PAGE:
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Now More Than Ever, Title IX Coordinators Need Greater Institutional Support

Dhanya NageswaranSage Carson was raped by a graduate student in her sophomore year of college. In an article for VICE in 2018, she recounts the grave trauma she endured as a result. Unable to transfer schools and experiencing a steady decline in her GPA, Carson was on the verge of dropping out. Who played the biggest role in helping her graduate? Her Title IX coordinator, who connected her with free counseling, helped her get extensions on her school work and issued a no-contact order between her and her rapist.

The rights of students laid out by the Title IX Education Amendments Act of 1972 remain a contentious topic in American higher education, as one in four women and one in 16 men experience sexual assault during their college career. In 2017, Secretary of Education Betsy DeVos first announced her intention to overhaul the guidance on Title IX policies issued by President Barack Obama, which she described as "skewed against the accused." After reviewing the whopping 124,000 comments on the proposed Title IX guidelines posted in late 2018, the Department of Education released its new guidelines and policies on May 6, 2020.

The content of the regulations themselves is controversial, but no matter how the rules have changed, the individuals responsible for ensuring compliance with Title IX — Title IX coordinators — still strive to do their challenging jobs. Title IX coordinators are responsible for implementing rules that prohibit gender-based discrimination and harassment, and they coordinate the investigation of all Title IX matters, including sexual assaults. Depending on the college or university, they may conduct the investigation themselves or rely on others within their institution or outside it.

Following a wave of student-led activism in the early 2010s and Title IX guidelines newly issued by the Office of Civil Rights in 2011 and 2014, many campuses reviewed and modified their procedures for responding to complaints of sexual assault of college students. But to this day, Title IX coordinators work to end sexual assault on campus while grappling with the sometimes conflicting goals of institutional efficiency and legal compliance. It is argued by some that unnecessary bureaucratic procedures may interfere with the ability of Title IX coordinators to achieve justice that is both fair and prompt. Moreover, some Title IX coordinators are hampered by efforts to protect their college or university from negative publicity.

Recent reports indicate that two-thirds of Title IX coordinators have held their positions for less than three years — many for less than one year. The research I have worked on with Senior Research Scientist Linda Williams, Ph.D., at the Wellesley Centers for Women supports this assessment of the high turnover of Title IX coordinators and, more importantly, that many of them are not getting the support they need. Programs designed to prevent sexual assault have been significantly underfunded across the country, and we found in the course of our research that Title IX coordinators view support from institutional leadership as critical to their success. Such support includes resources, the visibility of the office, and an approach that legitimizes the importance of Title IX activities (reporting, investigation, and adjudication, as well as prevention) as part of an institutional commitment to respond to campus sexual assault.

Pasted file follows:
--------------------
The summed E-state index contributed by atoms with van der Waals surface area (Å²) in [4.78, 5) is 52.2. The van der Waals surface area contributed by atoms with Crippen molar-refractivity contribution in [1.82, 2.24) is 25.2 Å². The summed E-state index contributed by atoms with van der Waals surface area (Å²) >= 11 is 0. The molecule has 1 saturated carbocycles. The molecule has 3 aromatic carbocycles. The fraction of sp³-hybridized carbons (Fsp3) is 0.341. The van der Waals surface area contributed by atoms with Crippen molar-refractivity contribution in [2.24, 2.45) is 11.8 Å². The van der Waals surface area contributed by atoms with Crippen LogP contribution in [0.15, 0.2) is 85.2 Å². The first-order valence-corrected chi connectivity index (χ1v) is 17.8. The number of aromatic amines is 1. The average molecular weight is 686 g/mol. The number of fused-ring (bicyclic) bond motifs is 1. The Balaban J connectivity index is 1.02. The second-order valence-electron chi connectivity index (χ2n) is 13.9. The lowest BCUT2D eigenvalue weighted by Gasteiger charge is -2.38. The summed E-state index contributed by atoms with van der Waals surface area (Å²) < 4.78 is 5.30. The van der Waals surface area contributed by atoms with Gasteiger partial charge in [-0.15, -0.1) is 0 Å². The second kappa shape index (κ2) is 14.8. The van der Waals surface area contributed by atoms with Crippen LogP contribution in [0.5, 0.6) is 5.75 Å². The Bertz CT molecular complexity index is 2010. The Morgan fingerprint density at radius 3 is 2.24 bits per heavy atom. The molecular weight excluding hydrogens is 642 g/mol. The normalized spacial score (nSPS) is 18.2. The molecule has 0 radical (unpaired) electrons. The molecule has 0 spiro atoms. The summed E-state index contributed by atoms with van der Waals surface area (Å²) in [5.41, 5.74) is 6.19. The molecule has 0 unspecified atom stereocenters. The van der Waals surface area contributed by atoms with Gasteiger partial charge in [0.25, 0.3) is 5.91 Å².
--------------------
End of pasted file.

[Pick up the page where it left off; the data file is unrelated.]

For many, serving as a Title IX coordinator provides a great deal of satisfaction. They see the work of educating students about sexual assault as meaningful and essential. But implementation of Title IX requirements is a heavy burden, particularly if Title IX coordinators are not sufficiently supported by their institutions. Without that support, ending sexual assault on college campuses — in the midst of a pandemic, and with new regulations to follow — is an extremely difficult goal to achieve.

As institutions work to implement these new guidelines, equipping their Title IX coordinators with more resources is in the best interest of the safety of all campus communities. Now is the time when strong support by institutional leaders is critical to guarantee that no one is excluded from education because of sexual harassment or sexual assault, and that the ultimate goal of ending sexual assault on campus is achieved.

Dhanya Nageswaran is a member of the Wellesley College class of 2021 who is double majoring in Economics and Political Science. At the Wellesley Centers for Women, she was awarded the Linda Coyne Lloyd Student Research Internship for the 2019-2020 academic year, which supported her work with Dr. Linda Williams on the investigation and adjudication of sexual assault on college campuses.

 

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Views expressed on the Women Change Worlds blog are those of the authors and do not represent the views of the Wellesley Centers for Women or Wellesley College nor have they been authorized or endorsed by Wellesley College.

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